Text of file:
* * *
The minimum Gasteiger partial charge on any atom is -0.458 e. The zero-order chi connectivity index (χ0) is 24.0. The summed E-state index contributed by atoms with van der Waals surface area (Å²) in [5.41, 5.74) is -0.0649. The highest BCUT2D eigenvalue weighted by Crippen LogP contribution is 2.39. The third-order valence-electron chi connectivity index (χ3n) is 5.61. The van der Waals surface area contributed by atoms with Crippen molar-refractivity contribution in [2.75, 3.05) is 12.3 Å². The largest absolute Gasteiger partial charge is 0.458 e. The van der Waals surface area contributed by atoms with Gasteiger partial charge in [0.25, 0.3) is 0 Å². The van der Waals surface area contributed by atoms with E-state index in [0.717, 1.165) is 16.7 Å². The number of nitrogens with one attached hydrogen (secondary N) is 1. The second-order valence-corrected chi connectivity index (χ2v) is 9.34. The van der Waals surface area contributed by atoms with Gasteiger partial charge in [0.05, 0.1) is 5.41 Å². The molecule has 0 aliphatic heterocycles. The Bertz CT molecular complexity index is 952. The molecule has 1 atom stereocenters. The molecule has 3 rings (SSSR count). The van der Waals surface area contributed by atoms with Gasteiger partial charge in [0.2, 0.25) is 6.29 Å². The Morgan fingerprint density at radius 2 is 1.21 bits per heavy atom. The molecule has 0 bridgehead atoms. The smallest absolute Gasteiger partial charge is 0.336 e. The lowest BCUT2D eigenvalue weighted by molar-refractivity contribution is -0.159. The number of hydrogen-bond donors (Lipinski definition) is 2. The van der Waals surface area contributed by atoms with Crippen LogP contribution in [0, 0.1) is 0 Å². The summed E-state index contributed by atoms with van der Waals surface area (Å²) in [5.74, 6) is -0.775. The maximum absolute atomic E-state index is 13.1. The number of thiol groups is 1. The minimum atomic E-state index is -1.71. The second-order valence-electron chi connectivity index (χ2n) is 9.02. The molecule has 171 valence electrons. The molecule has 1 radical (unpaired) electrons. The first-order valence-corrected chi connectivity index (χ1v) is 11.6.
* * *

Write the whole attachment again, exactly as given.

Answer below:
The minimum Gasteiger partial charge on any atom is -0.458 e. The zero-order chi connectivity index (χ0) is 24.0. The summed E-state index contributed by atoms with van der Waals surface area (Å²) in [5.41, 5.74) is -0.0649. The highest BCUT2D eigenvalue weighted by Crippen LogP contribution is 2.39. The third-order valence-electron chi connectivity index (χ3n) is 5.61. The van der Waals surface area contributed by atoms with Crippen molar-refractivity contribution in [2.75, 3.05) is 12.3 Å². The largest absolute Gasteiger partial charge is 0.458 e. The van der Waals surface area contributed by atoms with Gasteiger partial charge in [0.25, 0.3) is 0 Å². The van der Waals surface area contributed by atoms with E-state index in [0.717, 1.165) is 16.7 Å². The number of nitrogens with one attached hydrogen (secondary N) is 1. The second-order valence-corrected chi connectivity index (χ2v) is 9.34. The van der Waals surface area contributed by atoms with Gasteiger partial charge in [0.05, 0.1) is 5.41 Å². The molecule has 0 aliphatic heterocycles. The Bertz CT molecular complexity index is 952. The molecule has 1 atom stereocenters. The molecule has 3 rings (SSSR count). The van der Waals surface area contributed by atoms with Gasteiger partial charge in [0.2, 0.25) is 6.29 Å². The Morgan fingerprint density at radius 2 is 1.21 bits per heavy atom. The molecule has 0 bridgehead atoms. The smallest absolute Gasteiger partial charge is 0.336 e. The lowest BCUT2D eigenvalue weighted by molar-refractivity contribution is -0.159. The number of hydrogen-bond donors (Lipinski definition) is 2. The van der Waals surface area contributed by atoms with Crippen LogP contribution in [0, 0.1) is 0 Å². The summed E-state index contributed by atoms with van der Waals surface area (Å²) in [5.74, 6) is -0.775. The maximum absolute atomic E-state index is 13.1. The number of thiol groups is 1. The minimum atomic E-state index is -1.71. The second-order valence-electron chi connectivity index (χ2n) is 9.02. The molecule has 171 valence electrons. The molecule has 1 radical (unpaired) electrons. The first-order valence-corrected chi connectivity index (χ1v) is 11.6.